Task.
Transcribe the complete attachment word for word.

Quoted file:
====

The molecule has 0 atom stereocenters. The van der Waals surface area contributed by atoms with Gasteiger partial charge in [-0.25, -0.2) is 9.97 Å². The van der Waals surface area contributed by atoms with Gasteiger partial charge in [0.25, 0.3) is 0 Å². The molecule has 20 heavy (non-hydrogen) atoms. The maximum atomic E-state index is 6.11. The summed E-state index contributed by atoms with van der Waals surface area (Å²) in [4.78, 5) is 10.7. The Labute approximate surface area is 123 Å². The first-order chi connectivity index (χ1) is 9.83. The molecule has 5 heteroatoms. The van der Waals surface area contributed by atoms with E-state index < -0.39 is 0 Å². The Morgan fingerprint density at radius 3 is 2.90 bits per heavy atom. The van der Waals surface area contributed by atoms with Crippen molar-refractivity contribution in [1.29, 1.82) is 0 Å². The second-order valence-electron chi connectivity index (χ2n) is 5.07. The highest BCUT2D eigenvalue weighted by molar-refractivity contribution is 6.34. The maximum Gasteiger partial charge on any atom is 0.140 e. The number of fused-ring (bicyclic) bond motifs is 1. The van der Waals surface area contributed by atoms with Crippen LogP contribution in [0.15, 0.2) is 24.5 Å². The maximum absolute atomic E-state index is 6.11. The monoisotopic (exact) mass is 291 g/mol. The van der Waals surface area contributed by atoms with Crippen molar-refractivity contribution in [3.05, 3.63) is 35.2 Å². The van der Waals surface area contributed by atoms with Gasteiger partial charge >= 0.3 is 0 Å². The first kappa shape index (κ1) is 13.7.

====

The molecule has 0 atom stereocenters. The van der Waals surface area contributed by atoms with Gasteiger partial charge in [-0.25, -0.2) is 9.97 Å². The van der Waals surface area contributed by atoms with Gasteiger partial charge in [0.25, 0.3) is 0 Å². The molecule has 20 heavy (non-hydrogen) atoms. The maximum atomic E-state index is 6.11. The summed E-state index contributed by atoms with van der Waals surface area (Å²) in [4.78, 5) is 10.7. The Labute approximate surface area is 123 Å². The first-order chi connectivity index (χ1) is 9.83. The molecule has 5 heteroatoms. The van der Waals surface area contributed by atoms with E-state index < -0.39 is 0 Å². The Morgan fingerprint density at radius 3 is 2.90 bits per heavy atom. The van der Waals surface area contributed by atoms with Crippen molar-refractivity contribution in [1.29, 1.82) is 0 Å². The second-order valence-electron chi connectivity index (χ2n) is 5.07. The highest BCUT2D eigenvalue weighted by molar-refractivity contribution is 6.34. The maximum Gasteiger partial charge on any atom is 0.140 e. The number of fused-ring (bicyclic) bond motifs is 1. The van der Waals surface area contributed by atoms with Crippen LogP contribution in [0.15, 0.2) is 24.5 Å². The maximum absolute atomic E-state index is 6.11. The monoisotopic (exact) mass is 291 g/mol. The van der Waals surface area contributed by atoms with Crippen molar-refractivity contribution in [3.05, 3.63) is 35.2 Å². The van der Waals surface area contributed by atoms with Gasteiger partial charge >= 0.3 is 0 Å². The first kappa shape index (κ1) is 13.7.